Documentation for home health care

Documentation for home health care

Avoiding malpractice is more than avoiding a lawsuit, it is avoiding the litigation process altogether. Proper documentation is arguably the most important element in avoiding malpractice and litigation for nurses. There are many reasons why nurses spend much of their time charting. However, when it comes to malpractice and the litigation process, documentation may be the only evidence a nurse has to defend his or her position.

By the time a lawsuit is filed, chances are the nurses will not remember the particular patient involved, especially if they only cared for the patient for one or two shifts. Even if the nurses do remember the patient, it is their documentation that will be reviewed, presented and relied on, not their memory.

All nurses have been taught, “If it’s not written, it’s not done!” But, what exactly does that mean? Whether you are a student nurse or have been in nursing for thirty years, this question may be difficult to answer.

Over the years, documentation has changed a great deal. But, the rationale behind why documentation is important remains the same. Whether you are documenting with a narrative style, using flow sheets or charting by exception, the purpose of documentation is to memorialize what occurred while you took care of your patient and to capture relevant information about the patient’s condition and medical history. The more accurately your documentation depicts what actually happened during the time you took care of your patient, the more likely you are to avoid becoming involved in litigation for malpractice.

Regardless of the type or style of charting a nurse uses, it is important for documentation to be legible, logical, and complete. Not only to prove what occurred, but to also show what did not occur. For example, if a patient is admitted to a facility with both arms in tact, and claims to have left the facility with a broken arm, the first thing the patient’s attorneys and their experts are going to do is review the medical records. They will try to determine from the records when and how this patient’s arm could have been broken.

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19 thoughts on “Documentation for home health care

  1. i agree with the description above. documentation must be properly maintained and recorded in order for us to monitor and regulate whatever health care treatment or program is given to the patient

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  3. Here in California the embezzelment is a out of control! Make sure who you hire to take care of your loved ones. Most of these so-called nurses are not back grounded because most come from other countries. So when they are hired in america to watch seniors, they look for every chance to steal PIN numbers bank information, obtain power of attorny. Just be very wise about whom you hire to watch your loved ones. thats my message here.

  4. It’s difficult to find knowledgeable people on this topic, but you sound like you know what you’re talking about! Thanks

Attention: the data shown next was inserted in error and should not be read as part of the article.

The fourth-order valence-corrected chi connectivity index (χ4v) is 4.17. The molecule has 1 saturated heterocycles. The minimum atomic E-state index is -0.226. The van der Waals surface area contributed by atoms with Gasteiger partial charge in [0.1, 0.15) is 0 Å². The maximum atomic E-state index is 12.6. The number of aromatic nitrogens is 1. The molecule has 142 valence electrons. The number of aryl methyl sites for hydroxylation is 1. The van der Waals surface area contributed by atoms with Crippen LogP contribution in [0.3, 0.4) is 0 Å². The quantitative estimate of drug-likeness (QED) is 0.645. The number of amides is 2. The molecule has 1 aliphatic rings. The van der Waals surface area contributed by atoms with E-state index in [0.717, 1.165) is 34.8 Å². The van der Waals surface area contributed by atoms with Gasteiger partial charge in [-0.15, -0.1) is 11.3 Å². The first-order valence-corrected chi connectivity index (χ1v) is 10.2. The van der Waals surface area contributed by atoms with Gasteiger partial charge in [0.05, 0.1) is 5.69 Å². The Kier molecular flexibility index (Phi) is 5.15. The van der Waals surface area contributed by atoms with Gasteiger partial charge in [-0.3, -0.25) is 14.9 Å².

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  9. It is a very good information, but whoever was doing the transcript obviously is not paying attention!!!

    6:23 "incident report shit also be completed"

    To: Paloma Home Health I suggest that you check the transcript!!

  10. Agencies want 6 visits a day and say they are paying for an 8 hour day. You are supposed to write everything and drive to the office to get supplies and call the doctor and the pharmacy and oh and drive to each patient + all the documentation; transfers, incident report, infection control (we don't get paid for our time completing the forms) Oh and labs we don't get paid to collect the blood, find a lab and drop the blood off.  Mileage No not paid for that either. Tolls/parking: no. Oh and also even though we see the patient only once a week we are responsible if they fall or do not take their meds properly or get sick and go to the hospital. Don't forget we should read their charts so we know when every entity saw the patient and what they assessed. Try doing this and do it accurately (remember the rules are always changing and are interpreted differently from agency to agency) Is this really about patient care? I am starting to lose perspective.
    People love to make the videos and give seminars and make it sound so simple and doable. I say often: walk in my shoes and now give that seminar. It will sound different. Your/my documentation is used for QA; making sure you addresses each topic but no one is reading with a real patient in their vision and no one seems to care. Just get the note in and say they are homebound and by all means recertify them at all costs; they will even pay you a bonus if you will somehow find a way to recertify them ( this is easy money …so say the agency billing, admin. owners say). My vision is cloudy. Are you honest? Do you really know what homecare entails?  If you do, then yours is cloudy too.
    I am in homecare because I love the1:1 aspect but I know I am being abused (with unrealistic rules, expectations and goals and a lot of guilt when anything goes wrong)and misused. Try talking about infection control and home care.  Um Hum you can out line it very nicely and tell me what to do; have you done it? I have been out with the best who acclaim themselves in home infection control experts. Not one has ever  and I said ever been able to follow the entire protocol we are expected to follow. Not one. In the next You tube video or seminar will you please be a for real nurse advocate and tell it the way it really is….all of it. I do in home visits and have not had a pay raise in 15 years, Go chew that and give me one more rule and expectation.

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